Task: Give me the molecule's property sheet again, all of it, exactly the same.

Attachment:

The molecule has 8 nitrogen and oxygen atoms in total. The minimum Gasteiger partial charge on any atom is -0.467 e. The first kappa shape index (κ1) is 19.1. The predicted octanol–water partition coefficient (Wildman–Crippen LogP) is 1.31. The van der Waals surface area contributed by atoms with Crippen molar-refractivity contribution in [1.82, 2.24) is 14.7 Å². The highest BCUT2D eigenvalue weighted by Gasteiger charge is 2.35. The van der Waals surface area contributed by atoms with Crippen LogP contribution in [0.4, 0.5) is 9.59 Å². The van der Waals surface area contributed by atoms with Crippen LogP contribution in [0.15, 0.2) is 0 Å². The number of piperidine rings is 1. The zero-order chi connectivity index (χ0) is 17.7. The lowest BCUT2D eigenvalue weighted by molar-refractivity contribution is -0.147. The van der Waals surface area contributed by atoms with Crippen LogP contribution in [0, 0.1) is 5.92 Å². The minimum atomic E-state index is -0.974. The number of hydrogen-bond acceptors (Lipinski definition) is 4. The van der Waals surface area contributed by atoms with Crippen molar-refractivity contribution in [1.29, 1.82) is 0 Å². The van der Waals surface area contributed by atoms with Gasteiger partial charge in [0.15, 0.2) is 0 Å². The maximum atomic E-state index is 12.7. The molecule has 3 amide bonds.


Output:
The molecule has 8 nitrogen and oxygen atoms in total. The minimum Gasteiger partial charge on any atom is -0.467 e. The first kappa shape index (κ1) is 19.1. The predicted octanol–water partition coefficient (Wildman–Crippen LogP) is 1.31. The van der Waals surface area contributed by atoms with Crippen molar-refractivity contribution in [1.82, 2.24) is 14.7 Å². The highest BCUT2D eigenvalue weighted by Gasteiger charge is 2.35. The van der Waals surface area contributed by atoms with Crippen LogP contribution in [0.4, 0.5) is 9.59 Å². The van der Waals surface area contributed by atoms with Crippen LogP contribution in [0.15, 0.2) is 0 Å². The number of piperidine rings is 1. The zero-order chi connectivity index (χ0) is 17.7. The lowest BCUT2D eigenvalue weighted by molar-refractivity contribution is -0.147. The van der Waals surface area contributed by atoms with Crippen LogP contribution in [0, 0.1) is 5.92 Å². The minimum atomic E-state index is -0.974. The number of hydrogen-bond acceptors (Lipinski definition) is 4. The van der Waals surface area contributed by atoms with Crippen molar-refractivity contribution in [1.29, 1.82) is 0 Å². The van der Waals surface area contributed by atoms with Gasteiger partial charge in [0.15, 0.2) is 0 Å². The maximum atomic E-state index is 12.7. The molecule has 3 amide bonds.